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The Sailing Club by Aizpurúa & Labayen #José Manuel Aizpurúa


The Royal Sailing Club of San Sebastian, built by the Basque Rationalist architect José Manuel Aizpurúa and his partner Joaquín Labayen in 1929, is one of the most renowned pieces in the early Spanish modern architecture. It was published in the Madrid-based magazine Arquitectura and in AC, the journal of the GATEPAC, the association for modern architecture that Aizpurúa and Labayen belong to, but also in German, Dutch and French architectural journals. It was also the only Spanish work to be included in the publication The International Style, where Henry Russell Hitchcock and Philip Johnson found the standard for modern architecture.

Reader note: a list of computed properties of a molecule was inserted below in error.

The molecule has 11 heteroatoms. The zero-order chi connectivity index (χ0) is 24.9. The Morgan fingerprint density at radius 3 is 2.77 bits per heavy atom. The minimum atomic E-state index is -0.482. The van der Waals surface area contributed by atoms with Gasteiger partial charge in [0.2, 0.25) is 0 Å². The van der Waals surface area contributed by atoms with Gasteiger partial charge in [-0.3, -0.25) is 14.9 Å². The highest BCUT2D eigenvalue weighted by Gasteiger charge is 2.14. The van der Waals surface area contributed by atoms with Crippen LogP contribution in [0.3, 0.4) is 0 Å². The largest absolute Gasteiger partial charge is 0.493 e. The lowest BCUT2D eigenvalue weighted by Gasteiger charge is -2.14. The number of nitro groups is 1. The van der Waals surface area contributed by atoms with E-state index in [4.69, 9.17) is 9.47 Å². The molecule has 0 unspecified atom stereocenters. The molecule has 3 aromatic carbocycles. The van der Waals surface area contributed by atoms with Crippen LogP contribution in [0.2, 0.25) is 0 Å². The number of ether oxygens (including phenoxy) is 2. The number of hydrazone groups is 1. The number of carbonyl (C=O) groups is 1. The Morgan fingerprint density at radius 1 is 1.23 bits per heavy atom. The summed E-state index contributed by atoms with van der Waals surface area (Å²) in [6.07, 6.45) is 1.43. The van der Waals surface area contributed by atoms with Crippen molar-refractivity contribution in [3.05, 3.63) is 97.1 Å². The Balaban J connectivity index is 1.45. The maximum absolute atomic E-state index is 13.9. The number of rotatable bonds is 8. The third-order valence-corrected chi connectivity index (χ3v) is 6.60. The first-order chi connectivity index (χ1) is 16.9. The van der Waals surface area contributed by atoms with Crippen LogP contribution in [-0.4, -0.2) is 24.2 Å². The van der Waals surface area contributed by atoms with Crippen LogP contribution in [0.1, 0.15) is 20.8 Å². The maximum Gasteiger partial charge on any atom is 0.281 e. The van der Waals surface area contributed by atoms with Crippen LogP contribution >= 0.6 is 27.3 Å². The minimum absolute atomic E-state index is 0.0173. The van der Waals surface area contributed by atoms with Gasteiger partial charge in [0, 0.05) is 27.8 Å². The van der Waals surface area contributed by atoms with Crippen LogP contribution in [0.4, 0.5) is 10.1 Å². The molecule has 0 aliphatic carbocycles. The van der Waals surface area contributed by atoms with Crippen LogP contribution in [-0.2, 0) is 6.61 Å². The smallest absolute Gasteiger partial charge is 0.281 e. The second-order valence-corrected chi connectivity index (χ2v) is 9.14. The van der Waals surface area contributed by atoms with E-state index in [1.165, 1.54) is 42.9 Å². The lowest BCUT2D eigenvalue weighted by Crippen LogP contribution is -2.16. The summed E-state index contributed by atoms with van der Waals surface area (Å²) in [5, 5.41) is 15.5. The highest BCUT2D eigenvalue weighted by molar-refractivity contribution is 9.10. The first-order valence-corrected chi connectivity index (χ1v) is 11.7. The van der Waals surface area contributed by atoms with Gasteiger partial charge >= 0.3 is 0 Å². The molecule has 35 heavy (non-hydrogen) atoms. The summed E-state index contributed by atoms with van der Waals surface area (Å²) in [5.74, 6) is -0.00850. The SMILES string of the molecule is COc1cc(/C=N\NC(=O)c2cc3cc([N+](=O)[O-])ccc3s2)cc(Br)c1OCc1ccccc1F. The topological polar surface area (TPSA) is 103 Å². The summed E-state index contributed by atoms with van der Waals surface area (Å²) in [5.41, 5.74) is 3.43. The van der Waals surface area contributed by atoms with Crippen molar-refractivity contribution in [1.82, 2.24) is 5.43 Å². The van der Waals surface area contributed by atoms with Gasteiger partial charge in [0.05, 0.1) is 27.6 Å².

The Sailing Club consisted of a structure of exposed columns with recessed walls that allowed protruding floor slabs, being the most important a semi-circular ending slab that gave the building its characteristic ship shape. The club’s interior was open to the exterior by a horizontal strip of windows and the different rooms in the main floor were continuous, only separated by some curtains, glass panes and specifically designed furniture.

(…) the man that makes a piece of furniture for meeting a purpose, and set it in a purpose-made space that also meets a purpose, the gathering of these elements as a whole will fulfil the use it was meant for. José Manuel Aizpurúa, “¿Cuándo habrá Arquitectura?”, La Gaceta Literaria, Madrid, 1 de marzo de 1930.

The furniture that they used in these rooms had got an important role enhancing the spatial continuity and the lightness that the structure expressed. In the restaurant they displayed the tubular steel chairs that Mies van der Rohe designed for the Dwelling Exhibition in Stuttgart in 1927. The lightness of this chair participated in the visual continuity along a single fluent, open space.